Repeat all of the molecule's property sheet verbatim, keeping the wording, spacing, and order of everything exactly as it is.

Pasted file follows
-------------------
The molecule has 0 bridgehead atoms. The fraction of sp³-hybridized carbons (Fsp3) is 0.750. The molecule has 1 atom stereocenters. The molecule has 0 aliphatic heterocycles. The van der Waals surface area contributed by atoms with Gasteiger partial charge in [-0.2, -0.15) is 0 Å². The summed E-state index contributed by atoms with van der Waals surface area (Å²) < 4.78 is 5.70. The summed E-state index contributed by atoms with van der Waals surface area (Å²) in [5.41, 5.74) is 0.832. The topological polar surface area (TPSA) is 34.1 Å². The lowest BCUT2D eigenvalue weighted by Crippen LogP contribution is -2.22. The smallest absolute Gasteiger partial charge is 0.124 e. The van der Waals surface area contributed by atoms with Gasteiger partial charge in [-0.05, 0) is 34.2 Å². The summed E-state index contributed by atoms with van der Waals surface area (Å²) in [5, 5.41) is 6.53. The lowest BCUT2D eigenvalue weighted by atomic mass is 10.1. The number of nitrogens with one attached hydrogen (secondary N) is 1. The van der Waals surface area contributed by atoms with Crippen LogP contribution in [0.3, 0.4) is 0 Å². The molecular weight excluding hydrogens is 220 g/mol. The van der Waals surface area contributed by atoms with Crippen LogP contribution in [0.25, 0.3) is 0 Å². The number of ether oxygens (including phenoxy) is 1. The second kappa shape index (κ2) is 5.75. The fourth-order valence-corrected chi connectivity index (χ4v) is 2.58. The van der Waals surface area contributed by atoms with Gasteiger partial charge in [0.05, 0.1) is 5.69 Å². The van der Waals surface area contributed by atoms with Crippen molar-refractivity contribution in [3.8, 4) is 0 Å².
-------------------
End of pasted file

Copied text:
The molecule has 0 bridgehead atoms. The fraction of sp³-hybridized carbons (Fsp3) is 0.750. The molecule has 1 atom stereocenters. The molecule has 0 aliphatic heterocycles. The van der Waals surface area contributed by atoms with Gasteiger partial charge in [-0.2, -0.15) is 0 Å². The summed E-state index contributed by atoms with van der Waals surface area (Å²) < 4.78 is 5.70. The summed E-state index contributed by atoms with van der Waals surface area (Å²) in [5.41, 5.74) is 0.832. The topological polar surface area (TPSA) is 34.1 Å². The lowest BCUT2D eigenvalue weighted by Crippen LogP contribution is -2.22. The smallest absolute Gasteiger partial charge is 0.124 e. The van der Waals surface area contributed by atoms with Gasteiger partial charge in [-0.05, 0) is 34.2 Å². The summed E-state index contributed by atoms with van der Waals surface area (Å²) in [5, 5.41) is 6.53. The lowest BCUT2D eigenvalue weighted by atomic mass is 10.1. The number of nitrogens with one attached hydrogen (secondary N) is 1. The van der Waals surface area contributed by atoms with Crippen LogP contribution in [0.3, 0.4) is 0 Å². The molecular weight excluding hydrogens is 220 g/mol. The van der Waals surface area contributed by atoms with Crippen LogP contribution in [0.25, 0.3) is 0 Å². The number of ether oxygens (including phenoxy) is 1. The second kappa shape index (κ2) is 5.75. The fourth-order valence-corrected chi connectivity index (χ4v) is 2.58. The van der Waals surface area contributed by atoms with Gasteiger partial charge in [0.05, 0.1) is 5.69 Å². The van der Waals surface area contributed by atoms with Crippen molar-refractivity contribution in [3.8, 4) is 0 Å².